Martin's companion high-sides, as the dory gets slammed sideways

Martin’s guide companion high-sides, as the dory gets slammed sideways

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Seen here are the Powell replica boats, being lowered onto the large pontoon rafts (out of sight below) that supported the trip. These boats were so unstable that the guides who had been hired to row them refused to take them through Crystal.

The second hole. The Slate Creek eddy is seen across the river

The second hole. The Slate Creek eddy is seen across the river

Our canoeist, Fen Sartorius, asked me for my camera, and got this great shot of Kathy in the second hole

Our canoeist, Fen Sartorius, asked me for my camera, and got this great shot of Kathy in the second hole

Molly and Maria are in a 14' Achilles, doing the classic right run. Molly is looking over her shoulder, while"powelling" (rowing forward downstream), so as to pick up speed to bust through the right margin of the tongue

Molly and Maria are in a 14′ Achilles, doing the classic right run. Molly is looking over her shoulder at the top hole, while”powelling” (rowing “backwards” downstream), to pick up momentum to better bust through the right margin of the tongue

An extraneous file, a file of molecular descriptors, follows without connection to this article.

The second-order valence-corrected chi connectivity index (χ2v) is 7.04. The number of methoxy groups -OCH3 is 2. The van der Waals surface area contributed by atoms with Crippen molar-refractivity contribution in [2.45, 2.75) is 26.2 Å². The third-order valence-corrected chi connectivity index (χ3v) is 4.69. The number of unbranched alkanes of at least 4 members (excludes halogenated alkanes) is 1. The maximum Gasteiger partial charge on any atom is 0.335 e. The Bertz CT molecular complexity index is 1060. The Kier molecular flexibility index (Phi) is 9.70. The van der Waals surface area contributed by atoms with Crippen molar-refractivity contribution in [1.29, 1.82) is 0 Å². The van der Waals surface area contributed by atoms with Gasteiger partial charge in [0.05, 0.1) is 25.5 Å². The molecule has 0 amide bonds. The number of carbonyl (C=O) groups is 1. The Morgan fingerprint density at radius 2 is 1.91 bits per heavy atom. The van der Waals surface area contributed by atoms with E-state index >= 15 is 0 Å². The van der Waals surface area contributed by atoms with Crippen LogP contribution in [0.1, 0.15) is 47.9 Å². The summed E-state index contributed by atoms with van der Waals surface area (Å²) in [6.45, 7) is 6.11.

She succeeds in getting to the right of the top hole, seen erupting behind her, and looks downstream at the second hole

Molly succeeds in getting to the right of the top hole, seen erupting behind her, and looks downstream at the second hole

She passes to the right of the second hole, which completes the right run, and can now drift down to Ego Beach

She passes to the right of the second hole, which completes the right run, and can now drift down to Ego Beach

Kathy passes to the right of the top hole

Kathy passes to the right of the top hole

Lower Crystal Rapid

Lower Crystal Rapid, the Island

Lower Crystal Rapid, Sept. 2012

Lower Crystal Rapid, the Island, Sept. 2012. Boats occasionally fetch up (like the log seen here) on the rock called “Big Red”.

Canyon Wren scouts Crystal Rapid

Canyon Wren scouts Crystal Rapid

About believesteve

I am a photographer and have published a book of photography and accompanying text on running the Colorado River in the Grand Canyon. The first (print) edition is out of print, but a second edition is available as an iBook (eBook) through the iTunes bookstore. All Grand Canyon, river and nature lovers will enjoy my book: https://itunes.apple.com/us/book/the-grand/id672492447?ls=1